Quick and Easy Tips To Improve Your Home Cocktail SkillsBy Jake Emen
When you’re stuck at home for longer than you typically enjoy, you might have to learn to be resourceful in order to keep drinking well. The good news is that you likely have enough basic ingredients in your kitchen to make delicious at home cocktails. Best of all, these quick and easy tips can always come in handy making you the cocktail MacGyver of your social group.
Simple Syrup Is Your Best Friend
Simple syrup, also known as sugar syrup, is as versatile and essential of a cocktail ingredient as there is. Best of all, you almost certainly have what you need to make it: water and sugar. Any type of sugar will do. Measure an equal 1:1 ratio of sugar to water. Then heat it up without letting it come to a boil and stir until the sugar is dissolved. For a rich simple, use a 2:1 sugar to water ratio. Leftover simple syrup can then be safely stored in an airtight container in the fridge for at least 1-2 weeks.
You have even more options at your disposal if you have honey or maple syrup on hand. What you don’t want to do is try to mix with either sticky substance as is, because you’ll have a difficult time integrating the ingredients together. Instead, simply follow the same 2:1 recipe of either ingredient with water to create a more soluble and stir-able sweetener for your home cocktail.
All Citrus is Good Citrus
Lime, lemon, grapefruit or orange—whatever type of citrus you have on hand can be put to use in your home cocktail. Juice the citrus while reserving the peels for garnishes. It’s also a great way to make use of fresh fruit before it goes bad.
Mix & Match
Now that you have a basic arsenal of citrus and sweeteners, you’ve multiplied your potential home cocktail concoctions. Mix and match to discover your personal preferences. Of course, remember that when you add sour to a cocktail, you need to add sweetness as well. And vice-versa.
Maple syrup and whiskey together? You betcha. Grapefruit and tequila? You’re almost all the way to a Paloma. Rum and lime? You’ve got yourself a Daiquiri. Gin and lime? Now it’s a Gimlet. These patterns are at the foundation of sour cocktails throughout history, and will serve you well, even when you don’t have the same fancy ingredients as your local watering hole.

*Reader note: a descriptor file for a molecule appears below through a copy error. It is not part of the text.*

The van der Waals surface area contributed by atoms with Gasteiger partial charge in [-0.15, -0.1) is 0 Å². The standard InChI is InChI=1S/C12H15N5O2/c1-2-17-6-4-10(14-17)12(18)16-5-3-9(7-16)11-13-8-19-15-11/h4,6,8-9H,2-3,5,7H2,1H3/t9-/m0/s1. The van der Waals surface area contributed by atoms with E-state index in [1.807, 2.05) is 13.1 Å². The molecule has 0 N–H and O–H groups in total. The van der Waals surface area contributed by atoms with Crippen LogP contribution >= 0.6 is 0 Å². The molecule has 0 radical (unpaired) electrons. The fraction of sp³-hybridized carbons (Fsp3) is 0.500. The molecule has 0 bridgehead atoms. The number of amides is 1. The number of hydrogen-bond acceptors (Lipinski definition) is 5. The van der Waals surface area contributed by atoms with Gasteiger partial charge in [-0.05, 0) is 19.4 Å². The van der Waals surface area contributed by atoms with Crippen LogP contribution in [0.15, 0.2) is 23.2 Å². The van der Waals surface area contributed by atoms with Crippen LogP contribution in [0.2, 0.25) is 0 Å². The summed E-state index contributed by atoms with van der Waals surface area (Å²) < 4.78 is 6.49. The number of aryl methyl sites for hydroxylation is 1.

Another useful tip is to start with a classic cocktail’s ratios and adjust based on your preferences and available ingredients. Take the aforementioned Daiquiri, which comes in around 2 ounces of rum, 1 ounce of lime juice and 1/2 ounce of simple syrup. You can turn those knobs as needed for more or less sweet and sour, and then use that tried and true formula to put your other spirits, citrus flavors, and syrups to use together.
Pro tip: Keep in mind that you ideally want to shake rather than stir any cocktail with citrus and simple syrup.
What Else is in the Pantry?
Now that you have simple syrups and citrus you’ve got a wide range of options to play with already. But open up the pantry to see which other staples you have on hand. Cinnamon and ginger are two common cocktail ingredients, for instance, that can be used for garnishing. At the same time, these staples can be heated up with the simple syrup to quickly infuse flavors.
The same concept goes for frozen or leftover fruit you have on hand. Those berries you threw in the freezer two months ago while vowing to make smoothies for breakfast? Yeah, you still have them. First, throw the berries in a pot and heat them up at a 2:1:1 ratio with sugar and water. Then allow the mixture to simmer together and mash the berries. Finally, just strain and you’ve got a berry syrup.
With eggs on hand, you can mix frothy, textural sours. Leftover coffee can go together with numerous spirits and ingredients. Don’t throw out those fresh herbs, either. Namely mint and rosemary are commonly used, but many others serve ably in numerous libations. Think about other flavor combinations you already enjoy and don’t be afraid to get creative and mix a few things together.
Certainly there’s nothing wrong with drinking your spirits neat. But when you’re not able to pop into your local bar, these home cocktail tips will give you a bit more variety.
Ready to get your home cocktail game on point?
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